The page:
In the EU, small brewers have a reduced excise tax rate. This tax rate also applies to small US brewers importing to the EU, whereas the equivalent small brewer tax relief in the US only applies to domestically-produced beer.
This puts EU brewers exporting to the US at an important disadvantage, Brigid Simmonds, chief executive of the British Beer and Pub Association, said at a conference in Brussels.
“If you are an EU small brewer, you get nothing when you go to the US,” Simmonds said, adding that she would like to see the EU put an emphasis on the issue as part of the ongoing negotiations of the Transatlantic Trade and Investment Partnership (TTIP).
“This is a very good example where industry needs to help us to make that case stronger in the discussions,” said Salvatore D’Acunto, the head of unit of the Commission's food and health care industries department.
“So we are absolutely open to take that on board, and to open the discussions with the US counterparts on this,” he added.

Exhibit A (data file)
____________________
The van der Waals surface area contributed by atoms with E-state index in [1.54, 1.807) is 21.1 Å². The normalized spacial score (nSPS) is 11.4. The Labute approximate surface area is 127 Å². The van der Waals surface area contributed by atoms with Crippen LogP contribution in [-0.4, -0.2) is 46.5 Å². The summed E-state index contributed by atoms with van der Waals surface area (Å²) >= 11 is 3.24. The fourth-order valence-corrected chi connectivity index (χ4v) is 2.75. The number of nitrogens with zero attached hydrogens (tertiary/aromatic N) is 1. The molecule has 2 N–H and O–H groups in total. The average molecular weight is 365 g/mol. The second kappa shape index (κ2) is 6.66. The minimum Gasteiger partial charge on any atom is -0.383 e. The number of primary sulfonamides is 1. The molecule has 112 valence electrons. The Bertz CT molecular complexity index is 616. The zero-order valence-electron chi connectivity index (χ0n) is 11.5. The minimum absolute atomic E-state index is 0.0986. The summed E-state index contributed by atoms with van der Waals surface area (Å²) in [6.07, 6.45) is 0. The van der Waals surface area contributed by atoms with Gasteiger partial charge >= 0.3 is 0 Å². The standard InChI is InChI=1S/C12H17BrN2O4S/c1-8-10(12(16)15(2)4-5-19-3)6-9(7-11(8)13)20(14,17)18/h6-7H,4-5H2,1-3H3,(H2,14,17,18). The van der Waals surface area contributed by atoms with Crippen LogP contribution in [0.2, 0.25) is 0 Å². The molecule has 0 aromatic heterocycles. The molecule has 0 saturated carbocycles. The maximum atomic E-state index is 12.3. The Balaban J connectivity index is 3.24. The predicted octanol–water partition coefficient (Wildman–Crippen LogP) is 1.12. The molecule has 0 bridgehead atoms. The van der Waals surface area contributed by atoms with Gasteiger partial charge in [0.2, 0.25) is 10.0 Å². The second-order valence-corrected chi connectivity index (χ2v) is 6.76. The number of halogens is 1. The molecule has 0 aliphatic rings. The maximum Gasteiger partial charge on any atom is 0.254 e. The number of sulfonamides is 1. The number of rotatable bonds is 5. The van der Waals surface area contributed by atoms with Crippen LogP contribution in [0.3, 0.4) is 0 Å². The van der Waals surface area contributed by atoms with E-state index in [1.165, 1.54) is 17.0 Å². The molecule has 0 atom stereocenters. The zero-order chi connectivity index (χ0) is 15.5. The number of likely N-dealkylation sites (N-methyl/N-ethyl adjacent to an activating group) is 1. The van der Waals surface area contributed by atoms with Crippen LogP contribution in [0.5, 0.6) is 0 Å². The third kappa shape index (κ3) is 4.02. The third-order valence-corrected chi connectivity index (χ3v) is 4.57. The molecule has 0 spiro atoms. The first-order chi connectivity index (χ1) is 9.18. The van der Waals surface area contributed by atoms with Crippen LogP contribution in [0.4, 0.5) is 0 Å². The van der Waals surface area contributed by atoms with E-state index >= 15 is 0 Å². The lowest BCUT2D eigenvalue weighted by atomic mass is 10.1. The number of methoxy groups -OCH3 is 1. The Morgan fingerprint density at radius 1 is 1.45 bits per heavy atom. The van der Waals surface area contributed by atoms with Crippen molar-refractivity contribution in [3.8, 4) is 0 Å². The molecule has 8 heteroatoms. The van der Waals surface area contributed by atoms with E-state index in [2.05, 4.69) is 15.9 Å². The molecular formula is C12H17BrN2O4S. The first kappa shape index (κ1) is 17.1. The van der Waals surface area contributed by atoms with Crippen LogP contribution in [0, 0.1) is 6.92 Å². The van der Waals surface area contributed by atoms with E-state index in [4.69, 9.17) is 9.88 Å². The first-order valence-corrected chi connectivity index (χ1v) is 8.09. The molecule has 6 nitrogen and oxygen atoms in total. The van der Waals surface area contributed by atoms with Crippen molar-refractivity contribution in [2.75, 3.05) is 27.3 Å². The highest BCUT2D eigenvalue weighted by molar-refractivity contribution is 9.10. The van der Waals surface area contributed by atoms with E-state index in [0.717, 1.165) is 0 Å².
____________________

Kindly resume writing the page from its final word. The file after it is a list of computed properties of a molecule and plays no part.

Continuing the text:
The EU brewing sector is responsible for two million jobs, representing 1% of all EU jobs; around 1.4 million jobs in the hospitality sector are sustained by beer, with a further 600,000 jobs being created in other interdependent sectors such as retail, farming and services.
“Beer is a driver for the European economy and a major job creator that goes far beyond breweries. For every one job in a brewery, there is one in agriculture, one in packaging and logistics, one in marketing, one in retail and 11 in the hospitality sector,” Demetrio Carceller, president of The Brewers of Europe, the representative body of the sector, said.
While there are signs of the sector returning to health, with both EU production and consumption showing slight growth over the last two years, beer market value growth still lags behind inflation while a further 4% of the jobs sustained by brewing have been lost, The Brewers of Europe said.